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Divorce in Gaza comes at steep price

In Gaza, a woman can opt to divorce by khula, whereby she financially compensates the husband.
A Palestinian woman celebrates beside brides during a mass wedding for 250 couples in Rafah, in the southern Gaza Strip December 19, 2012. REUTERS/Ibraheem Abu Mustafa (GAZA - Tags: SOCIETY) - RTR3BR3Y

GAZA CITY, Gaza Strip — Three years ago, Samira Jamil reached a dead end. She had no choice but to divorce her husband by khula, whereby a wife financially compensates her husband.

Jamil, whose name has been changed for this article, told Al-Monitor that the main reason behind the divorce was financial: Her husband was stingy. "Stinginess was among the most important reasons for divorce by khula. The list, however, goes on and includes the non-fulfillment of marital duties and financial exploitation," she said.

Lebanese-born Jamil, 52, said that the divorce process took a month and a half. She ceded all her financial rights. "Although I am fragile by nature, oppression strengthened my character. This is why I filed for divorce by khula before the courts. For the process to be quickly completed, I ceded my deferred dowry and the house's furniture," Jamil said. "I was ready to give up everything in exchange for divorce."

Sharia courts in Gaza seek to find balance when it comes to the right to file for divorce, so as to change the traditional concept that the sole eligibility to divorce comes from the husband. Sheikh Hassan al-Jojo, head of Gaza's Supreme Religious Court, said that the Islamic faith advocates partnership between spouses. Therefore, both individuals have a say in their marriage because marriage can only be consensual.

"When marriage ends, it should also be consensual," he told Al-Monitor. "Although the Islamic Sharia gave men the right to divorce however and whenever they want, restrictions were imposed on this right. Women also have the right in some cases to divorce. The man cannot, for example, divorce his woman arbitrarily. We seek to have a law that compensates women for any arbitrary divorce."

In Gazan courts, the judge permits female-initiated divorces in several cases, including a husband's imprisonment, abandonment and sexual impotency. Another way to end marriage, Jojo said, is divorce by khula.

"Divorce by khula in Sharia courts is consensual and not ruled in court," Jojo explained. "For the khula to become a court rule, the law must be amended by the legislative council. We sought to have it become so, and we presented a draft law that respects Palestinian traditions and customs. However, the paralysis of the legislative council impeded the passing of the three-article law."

He continued, "The consensual divorce by khula is when the wife cedes her rights, or some of them, in exchange for divorce by agreement. The judge implements the agreement. This type of divorce has been applicable since the formation of Sharia courts, pursuant to the personal status law that has been in place since Ottoman rule in Palestine."

Jojo noted that the Gaza Strip's Sharia courts register hundreds of divorces per year. However, many women have been waiting for more than 20 years for a law allowing them to divorce their husbands.

Although khula is based on mutual consent, it can often pose a financial difficulty for the woman, since she is required to financially compensate the man. As such, opportunities for divorce are easier for wealthy women.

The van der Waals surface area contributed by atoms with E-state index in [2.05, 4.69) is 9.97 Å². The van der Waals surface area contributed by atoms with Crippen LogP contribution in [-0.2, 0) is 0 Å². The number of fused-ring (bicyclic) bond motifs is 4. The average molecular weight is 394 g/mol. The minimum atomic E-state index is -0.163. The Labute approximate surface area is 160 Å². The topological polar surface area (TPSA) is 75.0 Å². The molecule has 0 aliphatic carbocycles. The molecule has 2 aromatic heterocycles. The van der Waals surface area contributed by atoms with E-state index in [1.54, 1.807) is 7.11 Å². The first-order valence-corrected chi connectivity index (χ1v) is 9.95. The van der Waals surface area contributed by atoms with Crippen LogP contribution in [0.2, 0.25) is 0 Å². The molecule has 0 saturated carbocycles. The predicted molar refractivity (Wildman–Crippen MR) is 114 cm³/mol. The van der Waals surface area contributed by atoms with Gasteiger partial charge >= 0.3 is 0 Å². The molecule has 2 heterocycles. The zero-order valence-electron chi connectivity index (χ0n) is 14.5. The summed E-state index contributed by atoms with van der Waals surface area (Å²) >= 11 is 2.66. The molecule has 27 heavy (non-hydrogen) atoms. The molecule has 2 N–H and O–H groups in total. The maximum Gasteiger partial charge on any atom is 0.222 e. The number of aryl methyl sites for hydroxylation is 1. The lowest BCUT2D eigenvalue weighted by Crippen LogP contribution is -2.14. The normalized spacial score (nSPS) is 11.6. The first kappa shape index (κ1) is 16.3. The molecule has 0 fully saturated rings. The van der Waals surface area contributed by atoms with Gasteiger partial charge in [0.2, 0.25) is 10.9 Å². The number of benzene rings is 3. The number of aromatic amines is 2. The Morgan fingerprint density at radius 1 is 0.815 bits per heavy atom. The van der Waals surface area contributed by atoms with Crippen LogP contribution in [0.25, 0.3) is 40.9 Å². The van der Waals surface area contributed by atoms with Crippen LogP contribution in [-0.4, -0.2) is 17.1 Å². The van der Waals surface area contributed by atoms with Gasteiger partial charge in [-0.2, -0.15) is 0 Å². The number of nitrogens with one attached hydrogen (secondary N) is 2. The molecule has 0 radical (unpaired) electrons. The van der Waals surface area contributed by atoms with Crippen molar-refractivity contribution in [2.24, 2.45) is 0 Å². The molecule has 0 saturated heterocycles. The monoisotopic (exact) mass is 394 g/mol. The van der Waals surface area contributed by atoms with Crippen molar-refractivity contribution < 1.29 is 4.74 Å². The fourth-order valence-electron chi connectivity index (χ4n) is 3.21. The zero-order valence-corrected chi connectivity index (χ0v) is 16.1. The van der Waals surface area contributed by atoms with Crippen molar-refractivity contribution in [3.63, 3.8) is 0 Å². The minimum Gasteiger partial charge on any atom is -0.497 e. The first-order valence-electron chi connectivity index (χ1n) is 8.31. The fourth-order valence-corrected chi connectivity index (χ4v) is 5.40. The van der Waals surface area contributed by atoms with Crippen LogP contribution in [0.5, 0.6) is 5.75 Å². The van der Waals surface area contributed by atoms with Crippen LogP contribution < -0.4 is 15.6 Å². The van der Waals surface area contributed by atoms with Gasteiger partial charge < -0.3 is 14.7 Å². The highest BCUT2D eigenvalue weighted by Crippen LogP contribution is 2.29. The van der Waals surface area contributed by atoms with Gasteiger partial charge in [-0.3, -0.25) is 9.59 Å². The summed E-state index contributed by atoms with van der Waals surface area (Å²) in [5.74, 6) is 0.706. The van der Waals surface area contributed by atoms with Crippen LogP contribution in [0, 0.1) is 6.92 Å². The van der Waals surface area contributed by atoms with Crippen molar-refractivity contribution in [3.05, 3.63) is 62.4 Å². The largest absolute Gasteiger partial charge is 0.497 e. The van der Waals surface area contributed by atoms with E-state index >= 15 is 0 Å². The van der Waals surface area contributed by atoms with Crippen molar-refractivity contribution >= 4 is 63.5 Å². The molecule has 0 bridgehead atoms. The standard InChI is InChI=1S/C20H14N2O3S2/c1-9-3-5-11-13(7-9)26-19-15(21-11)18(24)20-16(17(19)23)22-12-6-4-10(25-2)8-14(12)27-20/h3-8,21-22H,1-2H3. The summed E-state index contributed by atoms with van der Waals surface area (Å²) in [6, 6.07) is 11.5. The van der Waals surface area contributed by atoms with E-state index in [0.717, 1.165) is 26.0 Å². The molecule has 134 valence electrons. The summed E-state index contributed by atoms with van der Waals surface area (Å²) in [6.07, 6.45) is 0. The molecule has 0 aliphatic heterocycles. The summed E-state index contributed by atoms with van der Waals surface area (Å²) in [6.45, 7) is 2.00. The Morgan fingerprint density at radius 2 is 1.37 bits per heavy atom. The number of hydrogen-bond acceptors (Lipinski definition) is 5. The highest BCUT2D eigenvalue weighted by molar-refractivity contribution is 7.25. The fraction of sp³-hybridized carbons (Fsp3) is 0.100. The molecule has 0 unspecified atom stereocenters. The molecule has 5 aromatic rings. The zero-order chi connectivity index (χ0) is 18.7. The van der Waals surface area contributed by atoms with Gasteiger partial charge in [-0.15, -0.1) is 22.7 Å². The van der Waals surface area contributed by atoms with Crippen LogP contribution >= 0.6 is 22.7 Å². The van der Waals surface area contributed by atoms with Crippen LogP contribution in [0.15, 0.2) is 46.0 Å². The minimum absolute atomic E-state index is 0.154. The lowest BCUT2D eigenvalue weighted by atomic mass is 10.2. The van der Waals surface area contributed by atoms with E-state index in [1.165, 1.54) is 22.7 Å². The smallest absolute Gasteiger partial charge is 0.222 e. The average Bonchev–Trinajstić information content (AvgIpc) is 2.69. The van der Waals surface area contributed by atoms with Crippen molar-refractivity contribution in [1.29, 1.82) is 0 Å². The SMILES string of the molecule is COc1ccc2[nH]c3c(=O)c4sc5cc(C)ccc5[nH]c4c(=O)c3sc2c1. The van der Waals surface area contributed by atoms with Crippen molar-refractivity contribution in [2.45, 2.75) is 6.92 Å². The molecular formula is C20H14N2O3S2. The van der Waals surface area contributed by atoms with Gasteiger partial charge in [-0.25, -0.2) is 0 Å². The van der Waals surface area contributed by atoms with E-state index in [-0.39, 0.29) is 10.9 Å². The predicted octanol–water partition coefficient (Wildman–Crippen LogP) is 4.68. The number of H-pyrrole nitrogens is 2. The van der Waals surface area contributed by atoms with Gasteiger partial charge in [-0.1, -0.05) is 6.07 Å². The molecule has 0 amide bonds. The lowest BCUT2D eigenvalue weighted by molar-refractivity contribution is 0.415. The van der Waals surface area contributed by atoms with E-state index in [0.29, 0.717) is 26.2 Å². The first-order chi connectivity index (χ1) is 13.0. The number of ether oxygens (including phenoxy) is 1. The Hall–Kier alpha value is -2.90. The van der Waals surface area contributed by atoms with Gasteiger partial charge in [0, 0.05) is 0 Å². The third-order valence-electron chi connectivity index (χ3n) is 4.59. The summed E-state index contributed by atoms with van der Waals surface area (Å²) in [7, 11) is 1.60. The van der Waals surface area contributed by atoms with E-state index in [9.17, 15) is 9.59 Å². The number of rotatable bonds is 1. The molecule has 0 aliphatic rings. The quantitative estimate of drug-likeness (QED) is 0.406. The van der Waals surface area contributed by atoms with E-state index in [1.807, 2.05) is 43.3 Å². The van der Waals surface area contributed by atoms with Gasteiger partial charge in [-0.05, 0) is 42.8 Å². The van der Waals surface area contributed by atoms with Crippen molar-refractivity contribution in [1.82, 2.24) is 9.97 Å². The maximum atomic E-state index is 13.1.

According to Jojo, if the law is passed, it will serve high-income women only. "This law is not beneficial to some women, because divorce by khula is done in exchange for compensation and some do not have the financial capacity to do so. The law may solve some problems but not all of them," he said.

Although hundreds of women would benefit from a khula law, conservative Palestinian culture remains an obstacle.

Civil and Sharia lawyer Islah Husniyah explained that many women who would otherwise want a divorce, instead endure unhappy marriages to protect their homes.

"When serious problems occur and women reach a stalemate, they file for divorce," she said. "The divorce is decided on by the Sharia judge in case the husbands were not spending on the house and all legal means did not pay off, or in case of the long absence of husbands, and other reasons."

She continued, "Most women have to stay due to financial and familial conditions. Many sacrifice to stay with their children. In addition, financial status does not allow [some] women to divorce by khula. This is why they do not opt for this option."

Dunia al-Amal Ismail, a writer, feminist activist and head of Gaza's Creative Women Association, said that khula in Gaza has helped women who can pay back their husbands for the dowry and gifts. However, financially unprivileged women cannot benefit from this kind of divorce.

"Even elite women in Gaza have to watch out for social traditions that prevent them from opting for divorce by khula," she added. "These traditions apply to them as much as they apply to normal women. Fear of how their behavior might be religiously interpreted may also constitute an impediment."

Ismail said social acceptance of khula could lead many women to embrace this option. "Fearing the stigma of divorce, women have second thoughts when considering divorce," she said. "For divorce by khula to be effective, women need an open social culture and an effective promotion of the right concepts of Islamic faith. A woman is religiously and humanly allowed to file for divorce, and divorce can happen."

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